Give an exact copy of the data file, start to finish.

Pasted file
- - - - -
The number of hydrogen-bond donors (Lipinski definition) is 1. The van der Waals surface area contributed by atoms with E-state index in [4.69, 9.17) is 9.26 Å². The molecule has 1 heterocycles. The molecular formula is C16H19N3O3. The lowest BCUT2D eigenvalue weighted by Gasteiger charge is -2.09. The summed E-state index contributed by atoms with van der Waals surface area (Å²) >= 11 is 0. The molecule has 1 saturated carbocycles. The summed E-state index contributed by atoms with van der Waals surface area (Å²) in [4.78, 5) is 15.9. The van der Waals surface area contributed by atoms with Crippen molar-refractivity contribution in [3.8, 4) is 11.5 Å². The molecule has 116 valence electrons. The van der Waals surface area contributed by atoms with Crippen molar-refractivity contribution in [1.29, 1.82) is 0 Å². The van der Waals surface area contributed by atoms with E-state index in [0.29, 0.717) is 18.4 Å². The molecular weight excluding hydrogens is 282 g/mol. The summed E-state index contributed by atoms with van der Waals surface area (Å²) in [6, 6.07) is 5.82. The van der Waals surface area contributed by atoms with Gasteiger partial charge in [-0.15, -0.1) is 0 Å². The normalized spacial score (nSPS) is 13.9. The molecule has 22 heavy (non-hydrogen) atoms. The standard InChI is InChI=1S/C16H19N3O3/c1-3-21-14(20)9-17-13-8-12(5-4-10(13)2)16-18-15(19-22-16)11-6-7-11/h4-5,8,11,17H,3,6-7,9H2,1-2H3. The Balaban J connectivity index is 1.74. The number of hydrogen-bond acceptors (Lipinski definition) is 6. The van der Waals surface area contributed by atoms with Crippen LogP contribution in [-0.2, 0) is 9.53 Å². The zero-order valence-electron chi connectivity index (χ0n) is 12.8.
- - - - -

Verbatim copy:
The number of hydrogen-bond donors (Lipinski definition) is 1. The van der Waals surface area contributed by atoms with E-state index in [4.69, 9.17) is 9.26 Å². The molecule has 1 heterocycles. The molecular formula is C16H19N3O3. The lowest BCUT2D eigenvalue weighted by Gasteiger charge is -2.09. The summed E-state index contributed by atoms with van der Waals surface area (Å²) >= 11 is 0. The molecule has 1 saturated carbocycles. The summed E-state index contributed by atoms with van der Waals surface area (Å²) in [4.78, 5) is 15.9. The van der Waals surface area contributed by atoms with Crippen molar-refractivity contribution in [3.8, 4) is 11.5 Å². The molecule has 116 valence electrons. The van der Waals surface area contributed by atoms with Crippen molar-refractivity contribution in [1.29, 1.82) is 0 Å². The van der Waals surface area contributed by atoms with E-state index in [0.29, 0.717) is 18.4 Å². The molecular weight excluding hydrogens is 282 g/mol. The summed E-state index contributed by atoms with van der Waals surface area (Å²) in [6, 6.07) is 5.82. The van der Waals surface area contributed by atoms with Gasteiger partial charge in [-0.15, -0.1) is 0 Å². The normalized spacial score (nSPS) is 13.9. The molecule has 22 heavy (non-hydrogen) atoms. The standard InChI is InChI=1S/C16H19N3O3/c1-3-21-14(20)9-17-13-8-12(5-4-10(13)2)16-18-15(19-22-16)11-6-7-11/h4-5,8,11,17H,3,6-7,9H2,1-2H3. The Balaban J connectivity index is 1.74. The number of hydrogen-bond acceptors (Lipinski definition) is 6. The van der Waals surface area contributed by atoms with Crippen LogP contribution in [-0.2, 0) is 9.53 Å². The zero-order valence-electron chi connectivity index (χ0n) is 12.8.